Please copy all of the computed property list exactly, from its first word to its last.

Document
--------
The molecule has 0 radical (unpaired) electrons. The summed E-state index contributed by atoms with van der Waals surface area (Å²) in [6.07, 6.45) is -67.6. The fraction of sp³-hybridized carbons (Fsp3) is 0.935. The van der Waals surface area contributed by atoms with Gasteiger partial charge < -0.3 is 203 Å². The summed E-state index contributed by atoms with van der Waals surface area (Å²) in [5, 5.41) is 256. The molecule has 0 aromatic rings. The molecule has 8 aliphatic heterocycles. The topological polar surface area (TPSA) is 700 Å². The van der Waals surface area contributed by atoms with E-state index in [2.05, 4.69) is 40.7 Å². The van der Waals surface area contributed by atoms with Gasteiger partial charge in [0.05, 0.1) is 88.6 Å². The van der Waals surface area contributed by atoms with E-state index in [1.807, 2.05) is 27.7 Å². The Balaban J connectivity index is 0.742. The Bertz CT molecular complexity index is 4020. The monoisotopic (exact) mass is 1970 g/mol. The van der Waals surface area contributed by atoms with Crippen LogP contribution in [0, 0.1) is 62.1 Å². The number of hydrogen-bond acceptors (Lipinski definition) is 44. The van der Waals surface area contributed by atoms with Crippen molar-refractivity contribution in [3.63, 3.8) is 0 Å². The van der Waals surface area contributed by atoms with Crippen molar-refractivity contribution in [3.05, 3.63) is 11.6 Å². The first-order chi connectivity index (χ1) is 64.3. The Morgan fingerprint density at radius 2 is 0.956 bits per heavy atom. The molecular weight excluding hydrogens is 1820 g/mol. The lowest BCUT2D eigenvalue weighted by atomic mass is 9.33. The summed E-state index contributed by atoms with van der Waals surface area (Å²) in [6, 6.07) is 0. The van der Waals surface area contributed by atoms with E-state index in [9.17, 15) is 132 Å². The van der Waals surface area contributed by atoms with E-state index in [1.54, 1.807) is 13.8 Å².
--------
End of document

The molecule has 0 radical (unpaired) electrons. The summed E-state index contributed by atoms with van der Waals surface area (Å²) in [6.07, 6.45) is -67.6. The fraction of sp³-hybridized carbons (Fsp3) is 0.935. The van der Waals surface area contributed by atoms with Gasteiger partial charge < -0.3 is 203 Å². The summed E-state index contributed by atoms with van der Waals surface area (Å²) in [5, 5.41) is 256. The molecule has 0 aromatic rings. The molecule has 8 aliphatic heterocycles. The topological polar surface area (TPSA) is 700 Å². The van der Waals surface area contributed by atoms with E-state index in [2.05, 4.69) is 40.7 Å². The van der Waals surface area contributed by atoms with Gasteiger partial charge in [0.05, 0.1) is 88.6 Å². The van der Waals surface area contributed by atoms with E-state index in [1.807, 2.05) is 27.7 Å². The Balaban J connectivity index is 0.742. The Bertz CT molecular complexity index is 4020. The monoisotopic (exact) mass is 1970 g/mol. The van der Waals surface area contributed by atoms with Crippen LogP contribution in [0, 0.1) is 62.1 Å². The number of hydrogen-bond acceptors (Lipinski definition) is 44. The van der Waals surface area contributed by atoms with Crippen molar-refractivity contribution in [3.63, 3.8) is 0 Å². The van der Waals surface area contributed by atoms with Crippen molar-refractivity contribution in [3.05, 3.63) is 11.6 Å². The first-order chi connectivity index (χ1) is 64.3. The Morgan fingerprint density at radius 2 is 0.956 bits per heavy atom. The molecular weight excluding hydrogens is 1820 g/mol. The lowest BCUT2D eigenvalue weighted by atomic mass is 9.33. The summed E-state index contributed by atoms with van der Waals surface area (Å²) in [6, 6.07) is 0. The van der Waals surface area contributed by atoms with E-state index in [9.17, 15) is 132 Å². The van der Waals surface area contributed by atoms with E-state index in [1.54, 1.807) is 13.8 Å².